The Mystery of the Missing Shelby Daytona Coupe
22 August, 2017
Whilst every Cobra is special, CSX2287 is different from the others – it is the first ever Cobra Daytona Coupe. One of six, it was the first American produced car to take on and rival Ferrari on home soil – and was even once enveloped in flames in Daytona. But somehow it managed to survive.
The car was created by famed American automotive producer Carroll Shelby, who desired beating Italian designer Enzo Ferrari as a creative, rather than a driver, of which Shelby had already managed to achieve for Aston Martin in the FIA World Sportscar Championship in 1959.
Shelby’s idea for the car was drawn from a past racer – the AC Cobra Roadster. Whilst this was taking place during the time when American cars weren’t competitive on track, Shelby decided to employ automotive designer Pete Brock to streamline and shape the car for maximum speed performance. The car would desperately need to excel on the three-mile straight at Le Mans, which was arguably the most significant race in the championship.
The first Shelby Cobra Daytona Coupe had been born in a shop in Venice, California - CSX2287 – whilst the rest of the cars were made in Italy. Yet, it wasn’t until 1965 that Shelby managed to succeed in securing first place, by winning 9 of the 12 events in their class (the first American racing team to do so), beating Ferrari and mythologizing the Cobra Daytona Coupe once and for all.
On 6th November 1965, the CSX2287 prototype was raced for the last time – cementing 23 national and international speed records before Carroll Shelby decided to sell it to toy car company founder Jim Russell for $4,500.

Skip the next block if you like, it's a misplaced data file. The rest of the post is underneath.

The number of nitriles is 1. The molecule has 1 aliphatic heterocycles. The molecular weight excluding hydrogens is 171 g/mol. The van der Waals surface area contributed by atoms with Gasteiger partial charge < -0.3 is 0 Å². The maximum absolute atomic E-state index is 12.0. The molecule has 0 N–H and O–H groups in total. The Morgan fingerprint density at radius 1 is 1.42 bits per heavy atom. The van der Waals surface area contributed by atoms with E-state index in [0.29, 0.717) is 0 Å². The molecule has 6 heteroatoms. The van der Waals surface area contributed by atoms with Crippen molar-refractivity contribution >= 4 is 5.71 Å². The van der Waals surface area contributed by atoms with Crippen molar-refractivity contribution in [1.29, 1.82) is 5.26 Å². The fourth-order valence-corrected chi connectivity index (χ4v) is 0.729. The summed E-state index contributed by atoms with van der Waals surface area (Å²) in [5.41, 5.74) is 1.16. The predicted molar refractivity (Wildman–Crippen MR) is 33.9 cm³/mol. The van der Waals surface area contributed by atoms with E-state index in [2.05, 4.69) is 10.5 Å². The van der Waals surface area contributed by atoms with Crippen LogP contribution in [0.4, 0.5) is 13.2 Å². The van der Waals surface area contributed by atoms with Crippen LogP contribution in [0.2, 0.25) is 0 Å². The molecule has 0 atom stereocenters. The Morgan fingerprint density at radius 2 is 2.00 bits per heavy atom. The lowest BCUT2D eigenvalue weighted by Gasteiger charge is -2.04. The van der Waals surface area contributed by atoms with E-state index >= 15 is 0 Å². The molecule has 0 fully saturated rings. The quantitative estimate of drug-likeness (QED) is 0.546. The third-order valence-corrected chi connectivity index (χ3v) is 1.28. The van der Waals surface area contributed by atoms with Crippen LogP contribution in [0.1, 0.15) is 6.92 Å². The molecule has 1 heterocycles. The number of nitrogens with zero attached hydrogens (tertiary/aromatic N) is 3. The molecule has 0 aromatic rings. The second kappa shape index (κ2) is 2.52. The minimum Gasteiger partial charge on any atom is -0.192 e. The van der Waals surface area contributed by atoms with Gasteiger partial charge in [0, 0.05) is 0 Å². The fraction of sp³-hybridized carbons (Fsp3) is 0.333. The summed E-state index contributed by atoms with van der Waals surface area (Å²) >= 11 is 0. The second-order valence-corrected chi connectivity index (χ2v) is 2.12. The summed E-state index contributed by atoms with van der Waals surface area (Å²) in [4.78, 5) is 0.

The Daytona was then sold to music producer Phil Spector, who took to driving the car around Los Angeles freeways and streets. It eventually caused Spector to collect so many tickets, that his lawyer suggested that he sold the racer. Though Spector initially wanted to keep the car and improve it, the cost was too large – so he decided to heed his lawyer’s advice and sold it to his bodyguard, George Brand, for $1000.
Phil Spector used CSX2287 as a road car in the late 1960s © unknown
But it wasn’t to stay with Brand, who passed ownership of the car to his daughter, Donna O’Hara. The series of events that followed gave CSX 2287 an enigmatic status – the Daytona Coupe was concealed somewhere in California, in a storage facility.
Though O’Hara continued to store (and pay rent) on the storage, the car remained hidden for 30 years. Interest in the car and offers arose, but O’Hara refused to sell or even reveal the location of it. O’Hara often denied any ownership or knowledge of the car, even going as far as to rebuff Carroll Shelby himself, who wanted to buy it back. As a result, the car waited untouched from 1971 to 2000.
Even after receiving countless offers for the car, on October 22nd 2000, police were called to a scene in Fullerton, California where a person had set themselves alight under a bridge. This person happened to be Donna O’Hara, who refused to co-operate with police to reveal her name. It then took over a month for her identity to revealed, only after friends had reported her missing.
2000 - CSX2287 as she was recovered from storage in California © unknown
After O’Hara’s death, the ownership of the Daytona Coupe was called into question yet again. A legal battle between O’Hara’s parents, Phil Spector and her childhood friend, Kurt Goss.
It took until December 8th, 2001 for the legal battle to draw to a close. It was decided that Kurt Goss, her childhood friend, was the legal owner of the car. It was claimed that Goss had been called by O’Hara, five days prior to her death, announcing that in the event of her passion Goss was to take care of her personal belongings.
However, O’Hara’s mother had sold the car unbeknownst to a neurosurgeon for $4m. She was ultimately required to pay Goss $800k in settlement charges.
On the bright side, the car eventually was secured by a museum, now everyone can view the once concealed Cobra - a part of American automotive history - at the Simeone Automotive Museum in Pennsylvania.